The first one puts 1 into static storage and returns a reference to that, so it will always be &'static i32, the second should work but closures don't interact with lifetimes nicely, so it doesn't. If you replace |i: &i32| i with a named function fn foo(i: &i32) -> &i32 { i } it does work. I think I saw an issue about this, but I can't find it.


Oh I see... Either T could be Any or have Lifetime information... Maybe I can get around this with another trait layer and some unsafe code, because I need Any to find the appropriate lambdas in a HashMap. Thank you very much for your time, maybe I can get it working with the max lifetime idea. I'll come back to you if it works :slight_smile:
Very strange behaviour with the boxed lambda though... I'd even consider it to be a bug.

Nope, it would be unsound to work around this, any usage of downcasting requires 'static bouds in order to be sound. Otherwise you could transmute lifetimes in safe code (which is widely unsafe)

So would I :slight_smile:

1 Like

I actually don't need downcasting, just the type_id to lookup the appropriate constructor function pointers (fn(&'a Container) -> T+'a). The library has full controll over all pointers. When get() assures to return only stuff the Container must outlive, there shouldn't be any unsound API... If you find some time I would be very grateful for your opinion about the project. This "outliving the container" is the only unsound behaviour I could spot. But maybe you find some more and I'd be very interested in your overall opinion about the project. The example workspace should be a good starting point.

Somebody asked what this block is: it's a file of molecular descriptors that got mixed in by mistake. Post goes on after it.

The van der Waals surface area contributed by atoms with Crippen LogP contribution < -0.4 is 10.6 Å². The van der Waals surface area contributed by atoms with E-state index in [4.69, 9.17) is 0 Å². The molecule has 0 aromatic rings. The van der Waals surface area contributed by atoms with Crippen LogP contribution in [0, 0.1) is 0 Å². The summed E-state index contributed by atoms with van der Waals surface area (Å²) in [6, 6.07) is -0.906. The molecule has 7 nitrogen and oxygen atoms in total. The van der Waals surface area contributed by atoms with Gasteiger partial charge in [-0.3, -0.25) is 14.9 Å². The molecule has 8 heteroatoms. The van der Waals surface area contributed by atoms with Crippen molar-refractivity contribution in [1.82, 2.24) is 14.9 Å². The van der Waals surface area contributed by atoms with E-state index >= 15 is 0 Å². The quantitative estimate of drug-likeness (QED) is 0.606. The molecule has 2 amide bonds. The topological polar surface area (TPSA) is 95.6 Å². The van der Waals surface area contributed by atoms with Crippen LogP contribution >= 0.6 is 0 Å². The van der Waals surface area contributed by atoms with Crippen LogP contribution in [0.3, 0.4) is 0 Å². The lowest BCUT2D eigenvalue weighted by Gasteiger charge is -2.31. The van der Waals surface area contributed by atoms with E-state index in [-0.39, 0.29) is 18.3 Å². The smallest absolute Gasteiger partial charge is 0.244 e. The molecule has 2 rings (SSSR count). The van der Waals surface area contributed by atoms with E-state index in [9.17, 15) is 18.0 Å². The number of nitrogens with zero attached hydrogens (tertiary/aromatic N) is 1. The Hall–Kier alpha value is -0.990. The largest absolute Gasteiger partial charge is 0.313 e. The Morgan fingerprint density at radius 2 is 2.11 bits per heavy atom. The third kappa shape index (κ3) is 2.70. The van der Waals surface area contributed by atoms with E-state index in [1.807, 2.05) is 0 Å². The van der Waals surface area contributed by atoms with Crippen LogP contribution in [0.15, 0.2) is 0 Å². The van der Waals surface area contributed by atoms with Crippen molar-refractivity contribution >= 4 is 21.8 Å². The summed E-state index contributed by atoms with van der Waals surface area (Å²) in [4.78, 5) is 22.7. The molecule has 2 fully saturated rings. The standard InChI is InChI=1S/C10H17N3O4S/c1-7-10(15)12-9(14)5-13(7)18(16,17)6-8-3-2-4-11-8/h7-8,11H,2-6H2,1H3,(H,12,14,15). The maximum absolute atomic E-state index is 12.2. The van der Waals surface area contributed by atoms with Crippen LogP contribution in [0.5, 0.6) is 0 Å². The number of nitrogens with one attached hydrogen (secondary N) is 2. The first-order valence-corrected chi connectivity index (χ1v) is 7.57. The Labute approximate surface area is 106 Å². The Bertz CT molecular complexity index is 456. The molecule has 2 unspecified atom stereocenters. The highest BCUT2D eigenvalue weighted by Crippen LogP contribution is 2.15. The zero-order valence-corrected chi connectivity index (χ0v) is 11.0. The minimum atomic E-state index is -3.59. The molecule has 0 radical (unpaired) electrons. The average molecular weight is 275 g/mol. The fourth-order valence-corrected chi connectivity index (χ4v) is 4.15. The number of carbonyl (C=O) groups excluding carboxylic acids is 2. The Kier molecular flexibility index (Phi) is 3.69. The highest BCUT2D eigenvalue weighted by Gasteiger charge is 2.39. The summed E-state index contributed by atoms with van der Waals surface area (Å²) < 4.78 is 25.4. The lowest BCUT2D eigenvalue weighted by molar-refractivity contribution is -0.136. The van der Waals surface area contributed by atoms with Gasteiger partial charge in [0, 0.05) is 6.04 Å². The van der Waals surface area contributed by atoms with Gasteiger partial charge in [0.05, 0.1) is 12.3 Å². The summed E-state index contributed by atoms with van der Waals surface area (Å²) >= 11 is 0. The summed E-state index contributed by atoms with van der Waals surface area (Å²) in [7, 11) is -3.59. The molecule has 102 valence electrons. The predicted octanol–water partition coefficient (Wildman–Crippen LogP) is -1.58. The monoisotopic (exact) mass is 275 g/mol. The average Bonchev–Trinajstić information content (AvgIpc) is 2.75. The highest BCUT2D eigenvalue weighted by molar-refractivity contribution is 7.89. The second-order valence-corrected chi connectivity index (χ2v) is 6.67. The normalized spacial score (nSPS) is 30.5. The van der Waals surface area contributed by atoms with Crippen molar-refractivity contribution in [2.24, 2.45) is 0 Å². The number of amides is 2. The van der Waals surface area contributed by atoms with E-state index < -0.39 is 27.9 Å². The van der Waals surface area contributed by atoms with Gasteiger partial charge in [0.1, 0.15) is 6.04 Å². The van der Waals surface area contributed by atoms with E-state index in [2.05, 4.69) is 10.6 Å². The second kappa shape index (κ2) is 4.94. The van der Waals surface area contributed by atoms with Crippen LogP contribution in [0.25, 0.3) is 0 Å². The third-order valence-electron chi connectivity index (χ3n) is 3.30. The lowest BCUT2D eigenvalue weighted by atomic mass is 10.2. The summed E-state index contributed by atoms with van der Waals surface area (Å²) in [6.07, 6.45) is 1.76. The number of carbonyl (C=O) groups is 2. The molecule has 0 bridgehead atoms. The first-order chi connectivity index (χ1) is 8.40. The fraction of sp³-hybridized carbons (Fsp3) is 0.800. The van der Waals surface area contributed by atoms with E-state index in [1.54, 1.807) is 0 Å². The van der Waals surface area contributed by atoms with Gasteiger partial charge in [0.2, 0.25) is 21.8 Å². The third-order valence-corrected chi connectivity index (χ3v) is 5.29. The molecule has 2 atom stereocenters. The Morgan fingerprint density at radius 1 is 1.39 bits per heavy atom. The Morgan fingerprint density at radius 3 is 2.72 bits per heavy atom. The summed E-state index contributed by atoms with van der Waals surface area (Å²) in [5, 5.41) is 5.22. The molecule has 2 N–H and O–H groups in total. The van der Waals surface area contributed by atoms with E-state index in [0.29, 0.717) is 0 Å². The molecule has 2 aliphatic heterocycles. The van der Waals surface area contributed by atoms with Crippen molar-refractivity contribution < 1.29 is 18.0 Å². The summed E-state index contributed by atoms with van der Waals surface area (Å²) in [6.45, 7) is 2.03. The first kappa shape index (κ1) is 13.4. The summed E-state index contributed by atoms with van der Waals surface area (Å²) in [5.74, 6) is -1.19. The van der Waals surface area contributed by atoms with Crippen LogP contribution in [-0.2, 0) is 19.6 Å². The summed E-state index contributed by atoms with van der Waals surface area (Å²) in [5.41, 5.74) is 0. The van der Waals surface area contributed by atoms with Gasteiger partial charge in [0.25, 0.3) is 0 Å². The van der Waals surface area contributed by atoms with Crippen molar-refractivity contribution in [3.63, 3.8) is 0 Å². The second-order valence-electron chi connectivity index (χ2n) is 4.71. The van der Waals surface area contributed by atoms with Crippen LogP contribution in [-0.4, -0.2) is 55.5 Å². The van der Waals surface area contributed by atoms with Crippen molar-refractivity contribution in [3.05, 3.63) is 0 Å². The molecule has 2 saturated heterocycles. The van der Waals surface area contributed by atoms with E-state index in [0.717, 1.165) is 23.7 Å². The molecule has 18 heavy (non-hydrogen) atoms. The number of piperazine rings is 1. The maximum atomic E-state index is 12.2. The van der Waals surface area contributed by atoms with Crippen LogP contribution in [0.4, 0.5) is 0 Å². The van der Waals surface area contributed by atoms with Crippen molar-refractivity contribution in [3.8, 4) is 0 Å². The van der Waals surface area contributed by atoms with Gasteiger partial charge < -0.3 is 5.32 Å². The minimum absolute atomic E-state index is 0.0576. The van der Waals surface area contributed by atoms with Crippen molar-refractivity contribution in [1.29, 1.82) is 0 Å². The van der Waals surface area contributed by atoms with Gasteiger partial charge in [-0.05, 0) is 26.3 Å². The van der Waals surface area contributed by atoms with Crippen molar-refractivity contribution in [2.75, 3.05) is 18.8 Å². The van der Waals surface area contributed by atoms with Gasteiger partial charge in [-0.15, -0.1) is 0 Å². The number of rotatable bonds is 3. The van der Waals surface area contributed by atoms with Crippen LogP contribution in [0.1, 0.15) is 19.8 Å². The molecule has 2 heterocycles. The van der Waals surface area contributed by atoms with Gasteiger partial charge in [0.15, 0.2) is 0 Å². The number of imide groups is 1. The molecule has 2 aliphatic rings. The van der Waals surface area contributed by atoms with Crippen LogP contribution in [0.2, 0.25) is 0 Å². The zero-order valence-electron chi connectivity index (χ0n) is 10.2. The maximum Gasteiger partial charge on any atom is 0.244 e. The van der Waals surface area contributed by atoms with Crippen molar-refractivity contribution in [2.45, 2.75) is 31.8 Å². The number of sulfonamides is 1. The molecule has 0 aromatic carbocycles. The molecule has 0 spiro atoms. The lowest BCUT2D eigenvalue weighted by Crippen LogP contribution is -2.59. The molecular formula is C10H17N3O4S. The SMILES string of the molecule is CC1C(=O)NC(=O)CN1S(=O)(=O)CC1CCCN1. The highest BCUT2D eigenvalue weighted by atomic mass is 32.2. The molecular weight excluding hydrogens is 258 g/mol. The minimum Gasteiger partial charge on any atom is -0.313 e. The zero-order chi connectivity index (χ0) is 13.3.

But it already got wayy more complicated than i expected... Maybe I'll just go back to Arc for the sake of simplicity :frowning:

PS: You can do the above without a named function:

let wrapper_generator = Box::new((|c: &i32| { &c }) as fn(&i32) -> &i32) 
            as Box<dyn for <'a> Fn(&'a i32) -> &'a i32>;

That is downcasting. Casting Fn() to Fn() -> SomeRandomOutput is downcasting because you're treating Fn() as some arbitrary trait which doesn't actually matter.

1 Like

So it's UB to cast a Fn(&Container) -> T to Fn() and back to Fn(&Container) -> T? Can you recommend a good source to read more about this?

No, it's just that there is no way to automatically verify the correctness of this at compile time or runtime. You will have to manually verify the correctness of the code. This is because there isn't a way to distinguish between lifetimes. For example

struct Foo<'a, 'b> { ... }

trait Erased {}

// how would you verify the correctness of `foo`?
fn foo<'a, 'b>(erased: Box<dyn Erased + 'a>) -> Foo<'a, 'b> { ... }

The user of the library doesn't have the possibility to pass any Fn() to my lib. Just context less fn(). All contexted Fn are created within the library...

Ok, can the user manipulate the type parameter T in your lib's version of

fn get_second_as<'a, T: QueryTrait>(&'a self) -> <T::Item as FamilyLt<'a>>::Out

Yes he can... Maybe I should tell you a little more about the program-flow:
First you generate a ServiceCollection, where you register new Services:

let mut col = ServiceCollection::new();
col.register_transient::<i32>(|| 1);
let provider =;
assert_eq!(Some(1), provider.get::<Transient<i32>>());

I register the fn into a Hashmap with key "TypeId::of::", when someone requests a T, I look for a TypeId::of::() in the hashMap and know, that it will return a T and I can transpile safely... Or am I wrong about that?

Oh, I see. In that case it should be fine as long as the registered types are 'static, otherwise you could transmute lifetimes. I would stick to Arc as you mentioned before to sidestep the lifetime issues entirely.

I'll probbably wrap Arc in a newtype which implements just AsRef to prevent Users to make more copies.

I just hate the fact that the concept totally works but is not expressable... :frowning: